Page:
This is the full text of the letter we and five other major children’s charities have issued to voice concerns that children will be denied access to justice in proposed changes to legal aid.
As representatives of organisations dedicated to working with the UK’s most vulnerable children and young people, we are concerned that the legal aid changes being debated in Parliament will deny many children access to justice.
Children are fundamentally different to adults. They have less capacity to make complex decisions or to represent themselves effectively in legal proceedings. The UN Convention on the Rights of the Child strongly emphasises the responsibilities of the government to ensure children have prompt access to legal support when they need it. However, these considerations are absent from the government’s impact assessment of legal aid cuts.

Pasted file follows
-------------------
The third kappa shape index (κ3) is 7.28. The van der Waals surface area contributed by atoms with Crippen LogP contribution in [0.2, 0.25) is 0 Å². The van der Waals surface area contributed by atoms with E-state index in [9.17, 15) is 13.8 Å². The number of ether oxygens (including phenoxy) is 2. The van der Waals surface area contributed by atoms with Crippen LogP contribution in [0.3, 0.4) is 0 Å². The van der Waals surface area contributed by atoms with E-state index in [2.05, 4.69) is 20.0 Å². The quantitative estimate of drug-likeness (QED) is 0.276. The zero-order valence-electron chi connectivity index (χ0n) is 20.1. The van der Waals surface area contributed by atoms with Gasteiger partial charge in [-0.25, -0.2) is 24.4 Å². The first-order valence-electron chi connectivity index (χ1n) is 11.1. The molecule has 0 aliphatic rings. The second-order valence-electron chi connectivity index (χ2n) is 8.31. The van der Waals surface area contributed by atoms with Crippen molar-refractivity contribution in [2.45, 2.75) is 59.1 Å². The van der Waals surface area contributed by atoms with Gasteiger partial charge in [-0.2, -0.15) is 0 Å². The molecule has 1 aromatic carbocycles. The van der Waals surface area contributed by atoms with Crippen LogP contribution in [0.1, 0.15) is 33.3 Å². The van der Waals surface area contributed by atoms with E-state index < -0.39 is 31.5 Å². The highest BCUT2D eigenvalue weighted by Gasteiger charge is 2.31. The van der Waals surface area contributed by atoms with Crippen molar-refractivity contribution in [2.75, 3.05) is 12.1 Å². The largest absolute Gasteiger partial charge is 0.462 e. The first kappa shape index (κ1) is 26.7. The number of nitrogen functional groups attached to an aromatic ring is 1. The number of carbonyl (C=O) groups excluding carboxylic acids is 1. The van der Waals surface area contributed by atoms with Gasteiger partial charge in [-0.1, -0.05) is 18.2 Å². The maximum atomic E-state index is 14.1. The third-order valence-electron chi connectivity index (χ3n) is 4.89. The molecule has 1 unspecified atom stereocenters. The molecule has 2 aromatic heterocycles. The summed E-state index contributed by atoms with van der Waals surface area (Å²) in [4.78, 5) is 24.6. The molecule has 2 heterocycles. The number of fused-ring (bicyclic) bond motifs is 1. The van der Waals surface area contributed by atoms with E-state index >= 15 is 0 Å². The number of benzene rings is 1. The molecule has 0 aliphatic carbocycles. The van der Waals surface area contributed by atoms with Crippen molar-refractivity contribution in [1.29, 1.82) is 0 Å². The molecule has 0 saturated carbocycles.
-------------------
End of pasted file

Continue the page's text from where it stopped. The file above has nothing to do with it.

The government’s calculations show that around 6,000 children under 18 will no longer be eligible for legal aid in their own right and could be forced to go to court on their own. Many of these children, including child victims of human trafficking, will not have parents or carers who can help them.
Without access to legal aid, many more children will be placed at risk of exploitation and abuse resulting in greater social problems now and further down the line. Clearly, there is a strong economic imperative for protecting children by providing early legal advice to prevent issues from escalating.
It would cost just £10 million for all those under 18 to receive legal help and, crucially, representation in court. The government must ensure that all children have access to legal aid when they need it.
Shān Nicholas, Interim Chief Executive, The Children’s Society
Andrew Flanagan, Chief Executive, NSPCC
Dr Hilary Emery, Chief Executive, National Children’s Bureau
David Bull, Executive Director, UNICEF UK
Anne Marie Carrie, Chief Executive, Barnardo’s
Helen Donohoe, Director of Public Policy, Action for Children